• Additional cases of newborns suffering from major complications without receiving care; and
  • Additional newborn deaths (3).

Patients speak out:

 
The views of patients:

1. “I can say that I have not encountered any major difficulties. As soon as he first cases were reported in Burkina Faso, I went to the village at once and was confined there. But I was able to do my prenatal consultations without any problems at the scheduled dates and today is my last appointment. So, I was able to honor the appointments.”

2. “One day I came to weigh my child; they drove me away because I had not worn a mask. That day … I left without weighing my child because they told me not to come if I did not wear a mask. I came back another day with a mask so I could weigh my child. During the pandemic, weighings were limited, each time they would only take about 10 people and beyond that number, all patients had to wait for the next session.”

To address these challenges, awareness-raising sessions on barrier measures, handwashing, nosewashing and distancing were also held. In addition, handwashing devices were placed at the various entrances to the health centers and mufflers were made available for women to wear before entering.

Definitions

 
Perinatal: The period immediately before and after birth. The exact definition of this period varies, but it is generally from a few weeks before birth to a few weeks after.

Postpartum: The period immediately following birth.

Bibliography

 

  1. Le Fonds mondial de lutte contre le sida, la tuberculose et le paludisme, 2020. Impact du covid-19 sur les services de lutte contre le VIH, la tuberculose et le paludisme et les systèmes de sante : aperçu de la situation dans 502 établissements de santé en Afrique et en Asie. https://www.theglobalfund.org/media/10777/covid-19_2020-disruption-impact_report_fr.pdf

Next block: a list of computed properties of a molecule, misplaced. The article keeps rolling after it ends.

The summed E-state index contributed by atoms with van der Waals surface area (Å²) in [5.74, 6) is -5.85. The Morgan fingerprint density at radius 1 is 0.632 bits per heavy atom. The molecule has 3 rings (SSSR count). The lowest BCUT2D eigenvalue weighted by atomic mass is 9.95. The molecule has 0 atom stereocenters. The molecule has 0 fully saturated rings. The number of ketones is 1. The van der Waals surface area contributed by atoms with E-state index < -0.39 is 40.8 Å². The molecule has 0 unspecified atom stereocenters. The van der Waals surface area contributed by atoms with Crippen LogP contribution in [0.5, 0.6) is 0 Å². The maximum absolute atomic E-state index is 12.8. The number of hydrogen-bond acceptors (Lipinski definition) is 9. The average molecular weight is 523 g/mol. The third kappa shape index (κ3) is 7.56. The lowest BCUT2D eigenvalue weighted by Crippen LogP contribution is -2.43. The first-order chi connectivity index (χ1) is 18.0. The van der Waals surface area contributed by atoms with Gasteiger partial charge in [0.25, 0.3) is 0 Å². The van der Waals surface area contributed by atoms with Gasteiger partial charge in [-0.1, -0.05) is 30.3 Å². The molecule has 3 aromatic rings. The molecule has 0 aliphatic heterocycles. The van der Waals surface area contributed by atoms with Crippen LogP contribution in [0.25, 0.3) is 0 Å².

2. Organisation Mondiale de la Santé (OMS), 2020. Questions-réponses sur la COVID-19 et l’allaitement. https://www.who.int/fr/emergencies/diseases/novel-coronavirus-2019/question-and-answers-hub/q-a-detail/q-a-on-covid-19-and-breastfeeding
  3. Sall, M., et al., 2020. La santé reproductive, maternelle, néonatale et adolescente en temps de pandémie : Leçons apprises et conseils pratique. Fonds des Nations Unies pour la Population Bureau Régional pour l’Afrique de l’Ouest et du centre. https://wcaro.unfpa.org/sites/default/files/pub-pdf/fr-rmnah-web_2.pdf
  4. Villar, J., et al., 2021. Maternal and Neonatal Morbidity and Mortality Among Pregnant Women With and Without COVID-19 Infection. The INTERCOVID Multinational Cohort Study. (Disponible qu’en Anglais) JAMA Pediatrics, April 22, 2021, E1-10. https://jamanetwork.com/journals/jamapediatrics/fullarticle/2779182

Acknowledgements

Dr. Millogo Ourohiré, Medical epistemologist
Zerbo Constance, Midwife in Koudougou
Ouali Sita, Midwife in Sector 8 of Koudougou
Bakyono Christelle, Student
Bara Kadjetou, 24 years old, Student

Editor: Sita Diallo-Traoré, Freelance writer and researcher
Other contributions from Millogo Ourohiré, MD, MSc, PhD. Epidemiology/Bayesian and spatial statistics from the Institut National de Santé Publique/ Centre de Recherche en Santé de Nouna, Burkina Faso

This resource was produced for the VIMPlus project. VIMPlus is part of USAID’s Resilience Building in the Sahel (RISE) program, which helps vulnerable communities in Burkina Faso and Niger to prepare for and effectively manage recurrent crises and find sustainable ways out of poverty.